Hierarchy and Administration of the Court

The Supreme Court is headed by the Chief Justice who is its President and the Deputy Chief Justice who is its Vice President. After the Chief Justice and the Deputy Chief Justice, the pecking order among the Judges of the court is such that those who were employed first at the court take precedence. If two or more judges were employed at the court on the same day, then the pecking order among them is determined by professional seniority (Section 5 of the Supreme Court Act, external link).

Another key office is that of the Chief Registrar of the Supreme Court who is its Administrator and the Chief Accounting Officer. For the mandates of the Chief Registrar, read Section 10 of the Supreme Court Act. Since the Registrar is a powerful person, any other affected citizen can apply to any Supreme Court Judge for a review of the Chief Registrar’s decision (Section 11 of the SC Act).

How the Supreme Court judges

The Supreme Court is not bound by its own decisions, whereas all other courts are (Article 163 (7) of the Constitution). If the Supreme Court changes the principles upon which it judges, it is called a “landmark decision”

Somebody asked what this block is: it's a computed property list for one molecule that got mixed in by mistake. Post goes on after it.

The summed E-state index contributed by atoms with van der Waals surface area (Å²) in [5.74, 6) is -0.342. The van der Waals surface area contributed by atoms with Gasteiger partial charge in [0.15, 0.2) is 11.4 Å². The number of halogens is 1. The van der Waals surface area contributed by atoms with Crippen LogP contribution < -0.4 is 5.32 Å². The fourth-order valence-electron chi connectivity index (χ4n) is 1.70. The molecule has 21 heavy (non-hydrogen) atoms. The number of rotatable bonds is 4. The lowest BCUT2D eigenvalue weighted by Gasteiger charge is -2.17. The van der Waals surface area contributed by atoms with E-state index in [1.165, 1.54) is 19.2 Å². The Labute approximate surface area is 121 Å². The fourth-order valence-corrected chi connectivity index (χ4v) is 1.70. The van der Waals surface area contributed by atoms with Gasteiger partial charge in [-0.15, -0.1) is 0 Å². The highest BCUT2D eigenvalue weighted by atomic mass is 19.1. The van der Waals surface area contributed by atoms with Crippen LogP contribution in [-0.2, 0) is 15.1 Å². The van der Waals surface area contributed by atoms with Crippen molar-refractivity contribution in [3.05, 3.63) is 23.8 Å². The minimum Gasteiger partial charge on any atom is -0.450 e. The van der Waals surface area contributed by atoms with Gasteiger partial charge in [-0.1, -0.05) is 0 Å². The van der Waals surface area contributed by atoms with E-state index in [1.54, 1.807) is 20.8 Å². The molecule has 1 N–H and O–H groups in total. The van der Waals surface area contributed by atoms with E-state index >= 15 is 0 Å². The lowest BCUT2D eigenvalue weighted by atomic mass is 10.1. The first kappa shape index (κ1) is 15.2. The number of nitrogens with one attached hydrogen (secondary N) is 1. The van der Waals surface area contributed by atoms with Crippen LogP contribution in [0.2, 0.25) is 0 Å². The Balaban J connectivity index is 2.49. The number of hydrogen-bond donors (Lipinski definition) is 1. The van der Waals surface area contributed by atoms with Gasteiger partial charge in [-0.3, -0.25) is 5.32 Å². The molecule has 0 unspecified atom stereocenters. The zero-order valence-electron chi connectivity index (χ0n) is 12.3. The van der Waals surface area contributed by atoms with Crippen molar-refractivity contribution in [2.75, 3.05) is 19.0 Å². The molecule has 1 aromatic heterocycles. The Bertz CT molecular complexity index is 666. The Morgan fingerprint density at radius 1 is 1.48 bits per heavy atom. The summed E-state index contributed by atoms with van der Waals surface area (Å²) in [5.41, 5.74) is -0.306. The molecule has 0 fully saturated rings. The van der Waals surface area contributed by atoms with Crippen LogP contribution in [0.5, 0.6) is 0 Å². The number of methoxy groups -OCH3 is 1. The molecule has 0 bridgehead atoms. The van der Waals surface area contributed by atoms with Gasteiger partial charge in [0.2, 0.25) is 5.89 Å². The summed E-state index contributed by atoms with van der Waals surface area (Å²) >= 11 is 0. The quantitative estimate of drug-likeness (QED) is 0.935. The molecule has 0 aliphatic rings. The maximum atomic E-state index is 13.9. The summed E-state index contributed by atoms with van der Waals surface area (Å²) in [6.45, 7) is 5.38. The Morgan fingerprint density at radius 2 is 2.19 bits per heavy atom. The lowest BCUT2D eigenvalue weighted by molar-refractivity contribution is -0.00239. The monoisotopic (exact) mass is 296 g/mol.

The Supreme Court Act puts it clear that the rulings of the court shall be made based on the decisions of the majority of the Judges. However, judges of the court with dissenting views are always given a chance to present this dissenting view. This is what we witnessed in 2017 when Judges Njoki Ndung’u and Jackton Ojwang presented contrary opinion to that of their colleagues on the petition of the first round of the 2017 presidential election petition. See Raila Amolo Odinga & Another V Independent Electoral And Boundaries Commission & 2 Others [2017] EKLR (external link)